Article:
“The original pitch had Young and Rush as the last two men standing,” Mallozzi said. “With one, lone serviceable pod remaining, they argue, then make the decision to let fate decide. They flip a coin. Winner makes the sacrifice and stays out; loser goes into stasis. The coin flip is made and, as it descends, we FADE OUT, not knowing the results.
“One of the possibilities this particular ending set up was a Season Three opener which finds Rush, three years later, a little loopy from his time alone. As he goes through his daily maintenance of the ship’s systems, he converses with members of the crew who, it turns out, are hallucinations. Suddenly, the gate activates. A bewildered Rush hurries to the gate room in time to see Telford lead a rescue op through. Turns out, after several years, Earth finally acquired a means to dialingDestiny. Of course, the rescue turns out to be short-lived as it ends up being a hallucination as well when, in the episode’s final turn, we discover Rush in stasis (he was the one who lost the coin toss), evidently dreaming, while Young maintains the solitary existence asDestiny‘s caretaker.”
Mallozzi said that, while it was a cool idea, it suffered from a number of problems that eventually prompted the show’s producers to rule it out. In addition to the fact that the antisocial Rush would be quite happy to live by himself on the ship, it suggested a season opener that was low on action.
Making Eli the one who sacrifices himself in the end brought the fan-favorite character to a new point of maturity, bringing his journey full circle.
In the full post, Mallozzi also discusses possible solutions to the conclusion that they ended up writing and filming. Though the writers hadn’t settled on how to resolve the fate of Eli and the rest of the crew, or how much time would have passed when they woke up, they brainstormed a lot of different scenarios, including:
Eli fixes a pod
Eli taps some hitherto unexploited power reserve which allows him to extend life support for three years
Eli manages to survive the three-year trip by routing sufficient power to keep life support active in the shuttle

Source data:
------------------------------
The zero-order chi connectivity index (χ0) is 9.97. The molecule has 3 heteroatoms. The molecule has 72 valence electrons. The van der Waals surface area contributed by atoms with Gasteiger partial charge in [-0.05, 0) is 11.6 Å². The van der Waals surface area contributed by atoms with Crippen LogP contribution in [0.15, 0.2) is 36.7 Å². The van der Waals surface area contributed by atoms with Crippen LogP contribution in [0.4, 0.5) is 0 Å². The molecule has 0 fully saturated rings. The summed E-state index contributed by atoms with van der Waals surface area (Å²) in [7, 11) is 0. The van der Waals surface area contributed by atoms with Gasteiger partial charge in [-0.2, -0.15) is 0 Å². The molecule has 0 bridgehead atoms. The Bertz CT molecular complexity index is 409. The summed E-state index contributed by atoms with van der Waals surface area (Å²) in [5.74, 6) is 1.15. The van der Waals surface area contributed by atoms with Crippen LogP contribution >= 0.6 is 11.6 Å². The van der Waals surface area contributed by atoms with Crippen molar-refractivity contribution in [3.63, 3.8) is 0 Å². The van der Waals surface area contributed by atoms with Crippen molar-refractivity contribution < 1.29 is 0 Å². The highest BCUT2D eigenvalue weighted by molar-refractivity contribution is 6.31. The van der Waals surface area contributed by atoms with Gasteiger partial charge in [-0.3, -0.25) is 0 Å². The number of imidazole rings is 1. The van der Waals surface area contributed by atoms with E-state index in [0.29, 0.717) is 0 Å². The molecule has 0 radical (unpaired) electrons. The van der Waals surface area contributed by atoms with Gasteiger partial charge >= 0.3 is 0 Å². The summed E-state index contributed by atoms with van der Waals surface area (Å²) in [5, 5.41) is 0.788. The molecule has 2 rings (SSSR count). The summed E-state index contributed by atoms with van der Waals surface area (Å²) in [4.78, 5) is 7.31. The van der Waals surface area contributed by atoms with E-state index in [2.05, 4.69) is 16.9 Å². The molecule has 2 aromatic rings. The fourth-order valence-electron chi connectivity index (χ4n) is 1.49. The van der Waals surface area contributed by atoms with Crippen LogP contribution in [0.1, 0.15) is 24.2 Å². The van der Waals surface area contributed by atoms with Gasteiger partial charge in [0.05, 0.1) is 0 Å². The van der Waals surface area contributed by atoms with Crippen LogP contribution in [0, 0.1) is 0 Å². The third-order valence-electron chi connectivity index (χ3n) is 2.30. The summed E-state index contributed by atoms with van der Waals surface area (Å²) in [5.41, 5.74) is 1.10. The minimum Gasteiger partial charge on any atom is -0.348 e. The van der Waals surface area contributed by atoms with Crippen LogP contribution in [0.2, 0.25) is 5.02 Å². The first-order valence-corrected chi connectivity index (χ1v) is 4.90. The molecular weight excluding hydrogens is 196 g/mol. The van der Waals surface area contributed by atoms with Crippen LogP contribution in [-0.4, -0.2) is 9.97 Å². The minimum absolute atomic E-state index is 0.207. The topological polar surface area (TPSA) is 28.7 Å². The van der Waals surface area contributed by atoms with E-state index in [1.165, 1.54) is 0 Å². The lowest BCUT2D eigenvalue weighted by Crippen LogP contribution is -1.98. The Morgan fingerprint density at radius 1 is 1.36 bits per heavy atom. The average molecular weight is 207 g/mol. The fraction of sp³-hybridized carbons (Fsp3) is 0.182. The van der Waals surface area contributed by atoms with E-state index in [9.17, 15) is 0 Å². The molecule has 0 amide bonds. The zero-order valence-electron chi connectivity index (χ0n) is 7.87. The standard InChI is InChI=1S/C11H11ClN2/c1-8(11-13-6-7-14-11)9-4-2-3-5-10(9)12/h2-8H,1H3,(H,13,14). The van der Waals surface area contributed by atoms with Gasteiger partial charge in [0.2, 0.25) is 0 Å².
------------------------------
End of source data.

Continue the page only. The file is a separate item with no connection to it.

Eli fails to fix the pods or extend life support, so he survives by sitting in the chair and uploading his consciousness to Destiny‘s computer
Rescue comes in the form of some outside force, such as a new portable power supply from Earth (which has figured out how to dial Destiny in the intervening three years) or an advanced military contingent of the crew’s descendants (from “Common Descent” and “Epilogue”)
Syfy aired the show’s final episode on Monday (read my recap for AOL TV), and its pretty clear that the franchise won’t be bouncing back for at least a few years. It’s a shame, since ‘SGU’ was only starting to find its legs as a compelling, ambitious, arc-driven sci-fi drama, and ‘Stargate’ was one of the most consistently entertaining sci-fi brands of the last decade. Here’s hoping it’ll return some day in some form, and when it does, I hope I’ll be here to write about it again.
I interviewed ‘Stargate Universe’ co-creator Brad Wright and star David Blue about the series finale for a recent AOL TV feature. Below you’ll find text from a follow-up email interview I conducted with Wright about the show. The interview features Wright’s answers to specific questions about the finale that I didn’t use for the AOL feature in order to avoid giving away spoilers. Enjoy, ‘Stargate’ nerds:
I watched it. I am at a loss for words. I cried twice. lol. This can’t be the end. As long as I am alive. I am going to hope for the best for the future of SGU & the future of the entire Stargate franchise.
There will be no more NEW Stargate for a while. If this is the end. I want to thank the actors & all of the people involved in giving me a show that truly gave me a little spark in my life. Something that made life worth it all when things were going bad I had my own little world to escape to. Stargate was that world.